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A new gallery showcases art done off the clock

So many creative folks tell the same tale: They spend all day plying their trades, and by the time evening rolls around, they have no energy left for personal artistic pursuits. But ask about the work that gets them excited, and it’s often what they do off the clock that they find the most invigorating and rewarding.

Too often, though, these sparetime projects are known only to close friends and family. Artists who draw little illustrations on their kids’ lunch packs and graphic designers who create murals on walls don’t always have a way to showcase their works. But several months ago, the opening of the Spare Time Gallery in Buckhead gave them a place to display their after-hours talents.

The gallery is housed at the Bennett Street outpost of the Miami Ad School, an institution offering programs in advertising and other creative fields that was founded by Pippa Seichrist and her husband, Ron. The concept for Spare Time came from the projects the couple devoted their time to when they weren’t running the school. “Both of us do a lot of creative things in our spare time,” says Pippa. “My two favorite things are using irregularly shaped wood or cut branches and turning them into snakes, horses and fish. I also make chairs and face jugs, like the kind that were used for moonshine, but mine have funny dog faces on them. I never did any of it to sell, and I only just started showing it about three months ago.”

Based on her experience, Pippa decided to reach out to others in the city’s creative industries, and finding people who wanted to share their primary passions wasn’t hard. “We found people in advertising, marketing, even law who are creating cool artwork in their spare time but don’t have the time to exhibit or market it,” she says. “Maybe they’re not even doing it to sell it; it’s just a passion.”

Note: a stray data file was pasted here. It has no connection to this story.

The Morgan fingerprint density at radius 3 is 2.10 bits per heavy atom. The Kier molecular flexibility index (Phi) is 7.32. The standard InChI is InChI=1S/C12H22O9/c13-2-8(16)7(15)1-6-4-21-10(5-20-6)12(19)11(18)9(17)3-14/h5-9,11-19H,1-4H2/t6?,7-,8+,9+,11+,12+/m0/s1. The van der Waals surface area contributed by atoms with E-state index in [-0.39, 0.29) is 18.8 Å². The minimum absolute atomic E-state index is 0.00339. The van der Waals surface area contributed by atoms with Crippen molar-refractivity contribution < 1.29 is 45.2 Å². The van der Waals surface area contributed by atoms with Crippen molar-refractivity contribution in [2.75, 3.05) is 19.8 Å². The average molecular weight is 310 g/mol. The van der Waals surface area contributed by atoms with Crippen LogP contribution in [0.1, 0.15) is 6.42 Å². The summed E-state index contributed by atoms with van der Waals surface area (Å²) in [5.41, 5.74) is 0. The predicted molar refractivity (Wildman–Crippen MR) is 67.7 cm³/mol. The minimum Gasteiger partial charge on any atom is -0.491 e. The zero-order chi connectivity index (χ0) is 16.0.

The debut exhibit in the 6,000- square-foot space featured a few hundred works, including Pippa’s chairs, mounted monster heads, traditional paintings and a giant comic book series, and all of them brought surprised reactions from gallery visitors. “They had no idea what their co-workers were doing,” says Pippa. “One woman said, ‘I hang out every day with these people and had no idea they were creating things in their spare time.’”

But the gallery isn’t just about looking. Pippa aspires to bring out the inner artist in everyone who comes through the door. On the night Spare Time opened, about 225 people drew sketches of what was under their beds and put stickers on a wall mural to describe what they do in their off time. The current show, spotlighting the work of creative types, dancers and cheerleaders from the city’s sports teams, has oversize tables covered with paper where visitors can roll balls in paint trays and transfer the colors onto the paper.

“You can roll it across to someone on the other side to create a work of art. And the walls around the room have been drawn like a stadium full of people with blank shirts, signs and faces, so you can fill in what your fan looks like and is saying,” says Pippa. “We want to offer interactive activities at all of our shows so everyone can get to know each other and be inspired at the same time.”

Look for upcoming exhibits to reveal what Atlanta’s interior designers and architects are doing after the office lights go out.

125 Bennett Street N.W.
Atlanta 30309

STORY: H.M. Cauley

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